ServiceWorker::InstallGeneratorTest#test_generates_web_app_manifest:
NoMethodError: undefined method `image_path' for main:Object
/Users/ross/.rubies/ruby-2.2.3/lib/ruby/2.2.0/erb.rb:863:in `eval'
/Users/ross/.rubies/ruby-2.2.3/lib/ruby/2.2.0/erb.rb:863:in `result'
/Users/ross/dev/rossta/serviceworker-rails/test/serviceworker/install_generator_test.rb:28:in `block (2 levels) in <class:InstallGeneratorTest>'
/Users/ross/.gem/ruby/2.2.3/gems/railties-4.2.6/lib/rails/generators/testing/assertions.rb:30:in `assert_file'
/Users/ross/dev/rossta/serviceworker-rails/test/serviceworker/install_generator_test.rb:27:in `block in <class:InstallGeneratorTest>'

The asset helper method image_path is needed to output an appropriate digest urls for the web app icons. This will work in development or asset precompilation for production because this method is provided by the Sprockets environment. While I could load the Sprockets environment just for this test, it seems like both overkill and, honestly, way more work than I'm interested in.

Instead of loading Sprockets, I decided to stub the image_path method. The ERB#result method takes a binding as an optional argument. All Ruby objects have a private method binding, which exposes the execution context to other objects, like ERB for rendering template strings. The template doesn't care what binding we give it, as long as it responds to the methods and instance variables present in the embedded ERB tags. It's a classic example of dependency injection in the Ruby standard library.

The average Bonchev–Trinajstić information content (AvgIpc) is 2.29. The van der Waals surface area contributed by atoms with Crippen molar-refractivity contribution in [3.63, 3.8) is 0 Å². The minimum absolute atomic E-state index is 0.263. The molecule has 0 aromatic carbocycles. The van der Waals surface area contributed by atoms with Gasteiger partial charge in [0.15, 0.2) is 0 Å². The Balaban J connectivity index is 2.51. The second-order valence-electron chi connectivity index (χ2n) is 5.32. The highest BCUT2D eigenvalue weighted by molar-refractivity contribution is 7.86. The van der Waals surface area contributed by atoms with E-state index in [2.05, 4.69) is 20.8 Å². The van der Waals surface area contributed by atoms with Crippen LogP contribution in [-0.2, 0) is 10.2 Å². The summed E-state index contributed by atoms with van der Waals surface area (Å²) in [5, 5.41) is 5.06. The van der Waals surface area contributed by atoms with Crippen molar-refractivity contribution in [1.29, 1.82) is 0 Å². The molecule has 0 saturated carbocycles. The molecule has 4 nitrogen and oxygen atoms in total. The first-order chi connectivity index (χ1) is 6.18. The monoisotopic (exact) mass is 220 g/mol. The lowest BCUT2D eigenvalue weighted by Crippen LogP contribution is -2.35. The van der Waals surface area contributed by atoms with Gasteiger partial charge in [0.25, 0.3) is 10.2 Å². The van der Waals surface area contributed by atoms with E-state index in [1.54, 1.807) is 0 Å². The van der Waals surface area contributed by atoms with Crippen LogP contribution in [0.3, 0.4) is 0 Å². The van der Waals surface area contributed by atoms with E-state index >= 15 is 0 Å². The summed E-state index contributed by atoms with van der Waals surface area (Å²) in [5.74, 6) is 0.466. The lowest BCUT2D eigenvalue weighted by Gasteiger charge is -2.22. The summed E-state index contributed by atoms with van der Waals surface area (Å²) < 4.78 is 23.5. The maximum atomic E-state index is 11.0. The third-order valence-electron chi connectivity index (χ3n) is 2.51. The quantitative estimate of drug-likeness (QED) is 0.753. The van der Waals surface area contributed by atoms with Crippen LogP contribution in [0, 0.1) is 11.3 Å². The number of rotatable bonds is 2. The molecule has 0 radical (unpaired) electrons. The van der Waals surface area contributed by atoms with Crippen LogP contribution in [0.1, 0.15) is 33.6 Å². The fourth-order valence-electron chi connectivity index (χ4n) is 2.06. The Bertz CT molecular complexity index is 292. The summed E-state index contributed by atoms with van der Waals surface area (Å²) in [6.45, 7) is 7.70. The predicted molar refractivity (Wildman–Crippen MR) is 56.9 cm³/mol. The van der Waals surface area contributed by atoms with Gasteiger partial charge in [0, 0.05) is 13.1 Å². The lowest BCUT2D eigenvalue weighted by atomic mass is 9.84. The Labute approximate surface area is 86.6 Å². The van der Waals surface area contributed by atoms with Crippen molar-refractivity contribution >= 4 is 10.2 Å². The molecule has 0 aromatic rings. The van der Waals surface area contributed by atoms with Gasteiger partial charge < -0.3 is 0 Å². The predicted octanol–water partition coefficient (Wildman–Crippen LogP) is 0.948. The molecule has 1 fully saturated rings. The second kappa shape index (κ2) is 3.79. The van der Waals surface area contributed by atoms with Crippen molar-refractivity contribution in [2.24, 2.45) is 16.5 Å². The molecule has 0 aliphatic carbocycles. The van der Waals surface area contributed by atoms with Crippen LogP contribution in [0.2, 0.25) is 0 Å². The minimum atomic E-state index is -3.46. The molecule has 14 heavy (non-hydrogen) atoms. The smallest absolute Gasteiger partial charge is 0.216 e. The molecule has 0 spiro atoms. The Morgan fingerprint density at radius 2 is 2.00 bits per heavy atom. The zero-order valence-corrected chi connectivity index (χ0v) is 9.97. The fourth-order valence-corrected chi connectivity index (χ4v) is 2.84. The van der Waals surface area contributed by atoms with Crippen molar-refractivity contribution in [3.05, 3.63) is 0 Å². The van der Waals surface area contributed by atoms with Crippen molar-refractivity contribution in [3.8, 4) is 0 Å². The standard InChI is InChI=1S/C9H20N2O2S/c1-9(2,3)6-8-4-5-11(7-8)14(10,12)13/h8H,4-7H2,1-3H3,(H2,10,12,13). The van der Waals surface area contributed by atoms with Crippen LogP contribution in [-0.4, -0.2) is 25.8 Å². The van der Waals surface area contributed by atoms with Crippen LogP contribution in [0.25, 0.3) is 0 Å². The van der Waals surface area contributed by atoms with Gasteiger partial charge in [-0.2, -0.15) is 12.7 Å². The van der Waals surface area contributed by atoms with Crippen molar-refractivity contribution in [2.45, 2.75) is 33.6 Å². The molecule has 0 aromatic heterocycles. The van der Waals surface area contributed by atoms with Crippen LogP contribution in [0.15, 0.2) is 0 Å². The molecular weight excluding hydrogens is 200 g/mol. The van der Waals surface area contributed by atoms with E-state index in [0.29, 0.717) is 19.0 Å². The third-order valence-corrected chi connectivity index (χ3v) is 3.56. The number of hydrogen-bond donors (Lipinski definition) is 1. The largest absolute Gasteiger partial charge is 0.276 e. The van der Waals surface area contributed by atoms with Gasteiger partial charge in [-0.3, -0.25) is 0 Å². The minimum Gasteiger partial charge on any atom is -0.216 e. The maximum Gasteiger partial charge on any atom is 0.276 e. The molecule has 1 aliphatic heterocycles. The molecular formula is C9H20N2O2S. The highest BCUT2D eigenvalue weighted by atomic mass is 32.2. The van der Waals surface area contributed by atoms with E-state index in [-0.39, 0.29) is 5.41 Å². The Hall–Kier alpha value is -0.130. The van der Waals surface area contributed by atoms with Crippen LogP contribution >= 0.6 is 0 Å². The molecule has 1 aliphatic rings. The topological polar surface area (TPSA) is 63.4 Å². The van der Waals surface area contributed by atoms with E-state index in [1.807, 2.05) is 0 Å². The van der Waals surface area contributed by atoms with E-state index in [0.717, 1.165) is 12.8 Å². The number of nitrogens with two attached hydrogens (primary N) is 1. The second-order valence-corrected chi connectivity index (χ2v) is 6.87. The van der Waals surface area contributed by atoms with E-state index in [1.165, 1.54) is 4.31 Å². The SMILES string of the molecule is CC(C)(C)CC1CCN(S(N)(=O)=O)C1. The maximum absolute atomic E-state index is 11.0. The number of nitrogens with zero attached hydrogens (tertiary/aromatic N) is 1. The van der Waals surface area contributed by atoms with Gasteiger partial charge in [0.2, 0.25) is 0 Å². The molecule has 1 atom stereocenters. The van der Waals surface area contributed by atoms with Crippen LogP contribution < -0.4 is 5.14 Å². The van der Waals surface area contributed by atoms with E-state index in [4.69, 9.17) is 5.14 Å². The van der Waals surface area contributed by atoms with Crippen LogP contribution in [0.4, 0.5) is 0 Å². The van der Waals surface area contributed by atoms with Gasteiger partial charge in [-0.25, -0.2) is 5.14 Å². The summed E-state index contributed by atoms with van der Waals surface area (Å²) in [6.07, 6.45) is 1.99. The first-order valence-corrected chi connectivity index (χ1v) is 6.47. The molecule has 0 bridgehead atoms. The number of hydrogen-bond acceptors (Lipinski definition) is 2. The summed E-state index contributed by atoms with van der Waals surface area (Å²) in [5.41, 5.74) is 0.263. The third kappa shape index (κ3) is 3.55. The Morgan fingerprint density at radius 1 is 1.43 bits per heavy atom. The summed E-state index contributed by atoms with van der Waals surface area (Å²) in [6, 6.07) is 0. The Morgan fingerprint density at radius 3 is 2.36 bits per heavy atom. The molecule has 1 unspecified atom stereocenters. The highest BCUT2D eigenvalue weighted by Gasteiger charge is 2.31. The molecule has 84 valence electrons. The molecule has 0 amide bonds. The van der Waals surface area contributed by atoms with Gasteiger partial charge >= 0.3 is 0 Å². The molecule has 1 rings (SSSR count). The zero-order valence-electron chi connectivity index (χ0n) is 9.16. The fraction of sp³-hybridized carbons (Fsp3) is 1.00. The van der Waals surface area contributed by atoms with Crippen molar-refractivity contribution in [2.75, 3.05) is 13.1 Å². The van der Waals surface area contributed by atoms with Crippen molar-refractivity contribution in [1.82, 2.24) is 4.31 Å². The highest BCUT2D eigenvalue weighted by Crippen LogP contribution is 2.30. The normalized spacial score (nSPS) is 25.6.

So I defined some helper methods to build up a context to mimic the behavior of Sprockets by defining an implementation of the image_path method and exposing its binding to be passes to the ERB#result.

def evaluate_erb_asset_template(template)
  engine = ::ERB.new(template)
  asset_binding = asset_context_class.new.context_binding
  engine.result(asset_binding)
end

def asset_context_class
  Class.new do
    def image_path(name)
      "/assets/#{name}"
    end

    def context_binding
      binding
    end
  end
end

Now I'm able to assert the contents of the generated, compiled JSON!

test "generates web app manifest" do
  assert_file "app/assets/javascripts/manifest.json.erb" do |content|
    json = JSON.parse(evaluate_erb_asset_template(content))

    assert_equal json["name"], "My Progressive Rails App"
  end
end

Check out the source of the serviceworker-rails generator test case to see the full picture of how all the pieces fit together.

Wrapping up

I don't often have to write generators for my libraries or production codebases, but now that I've worked through both "rolling my own" testing strategy and leveraging the behavior of Rails own Rails::Generators::TestCase, I think I've got a good feel for how I can test more generators moving forward.

Hopefully, you'll find this useful when and if you decide to write a Rails generator yourself.

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Published on Nov 12, 2016